Blood Ritual - _At the Mountains of Madness_
(Moribund Records, 1997)
by: Aaron McKay (8.5 out of 10)
Some pretty incredible music has come across my path in recent months, and Blood Ritual's _At the Mountains of Madness_ is no exception. I was pretty taken with the title of the album. It wasn't mindless and it immediately created an image of strife and disturbance. In a nutshell, it communicated to me what was in store. The next to catch my attention was the disc cover; smooth-featured ladies fronting an unnervingly deprave background; more foreshadowing, methinks. Upon my first spin, I was duly invigorated by the potent viciousness of the music, as it chunks along in places then systematically rips straight through to your core in others. Musically, this bad boy would easily have been a 9 maybe, even a 9.5, but here comes my sticking point: lyrical content. It gets a touch repetitive and obtuse. Now that this has been aired, I -honestly- don't mind the way Blood Ritual incorporates their ideology into _AtMoM_. As a matter of personal opinion, I think that BR accomplish fusing their chosen philosophy with the raw power of this music better than anyone, including Deicide, Morbid Angel, (insert band here). Because I give them this much credit, I only had heart enough to appropriate a half to a full point from the rating of _AtMoM_. Please do not let this detract you from this purchase, because any negatives are more than compensated for by the dynamism of the music. Highlights on _AtMoM_ come immediately at the disc's genesis with "Invocation". A morbidly crushing juggernaut of a song, beginning with an excerpt from one of the "Hellraiser" movies (I believe). Clocking in at seven plus minutes, a complex tune and, as it turns out, my favorite on _AtMoM_. "Ancient Rites" is another beautifully worked piece. Choppier and crunchier than "Invocation", this song slides into a rush of guitar power showing BR's mastery of their domain. To a large extent, track seven, "Sweet Suffering", is the true powerhouse of this release; very weighty in the vocals, but the slow pummelling of the riffs are punctuated so perfectly with a solo about half way through the song that it is simply mind-blowing! The release ends with my second favorite track, "Cruciform Antithesis". The beginning and ending tracks are, candidly, completely equal, acting as bookends for a complete library of well-executed mayhem in between. My only justification for liking one better than the other is the fact that I was exposed to "Invocation" first. See what you think!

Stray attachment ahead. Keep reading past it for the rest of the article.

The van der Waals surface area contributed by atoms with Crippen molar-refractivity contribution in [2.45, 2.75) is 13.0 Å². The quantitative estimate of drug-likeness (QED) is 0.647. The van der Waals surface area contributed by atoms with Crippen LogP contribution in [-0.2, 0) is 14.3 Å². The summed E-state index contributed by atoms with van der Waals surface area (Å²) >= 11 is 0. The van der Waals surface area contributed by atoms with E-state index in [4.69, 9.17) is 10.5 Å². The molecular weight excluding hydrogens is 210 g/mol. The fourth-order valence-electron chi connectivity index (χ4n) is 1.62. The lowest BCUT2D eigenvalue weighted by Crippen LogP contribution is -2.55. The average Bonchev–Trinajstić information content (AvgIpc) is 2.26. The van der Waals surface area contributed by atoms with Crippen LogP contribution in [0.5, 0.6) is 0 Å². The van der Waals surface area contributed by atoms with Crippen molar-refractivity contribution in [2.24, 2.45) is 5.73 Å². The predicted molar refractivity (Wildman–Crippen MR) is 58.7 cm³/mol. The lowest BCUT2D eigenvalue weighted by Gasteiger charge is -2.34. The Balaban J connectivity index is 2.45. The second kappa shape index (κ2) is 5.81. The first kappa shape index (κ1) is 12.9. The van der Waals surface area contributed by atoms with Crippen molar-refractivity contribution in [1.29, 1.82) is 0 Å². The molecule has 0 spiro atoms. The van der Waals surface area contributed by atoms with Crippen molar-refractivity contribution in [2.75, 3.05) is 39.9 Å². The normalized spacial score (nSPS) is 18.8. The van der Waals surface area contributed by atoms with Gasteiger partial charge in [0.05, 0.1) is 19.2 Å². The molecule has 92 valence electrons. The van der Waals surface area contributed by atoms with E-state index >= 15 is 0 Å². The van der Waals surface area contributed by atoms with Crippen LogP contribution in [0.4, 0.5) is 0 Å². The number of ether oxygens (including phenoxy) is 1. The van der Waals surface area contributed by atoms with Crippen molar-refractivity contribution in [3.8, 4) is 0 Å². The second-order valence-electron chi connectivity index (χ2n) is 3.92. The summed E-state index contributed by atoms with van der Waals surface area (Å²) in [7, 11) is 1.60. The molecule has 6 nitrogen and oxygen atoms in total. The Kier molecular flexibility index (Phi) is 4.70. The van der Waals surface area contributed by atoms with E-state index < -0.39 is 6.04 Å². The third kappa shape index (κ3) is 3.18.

(article published 1/10/1998)


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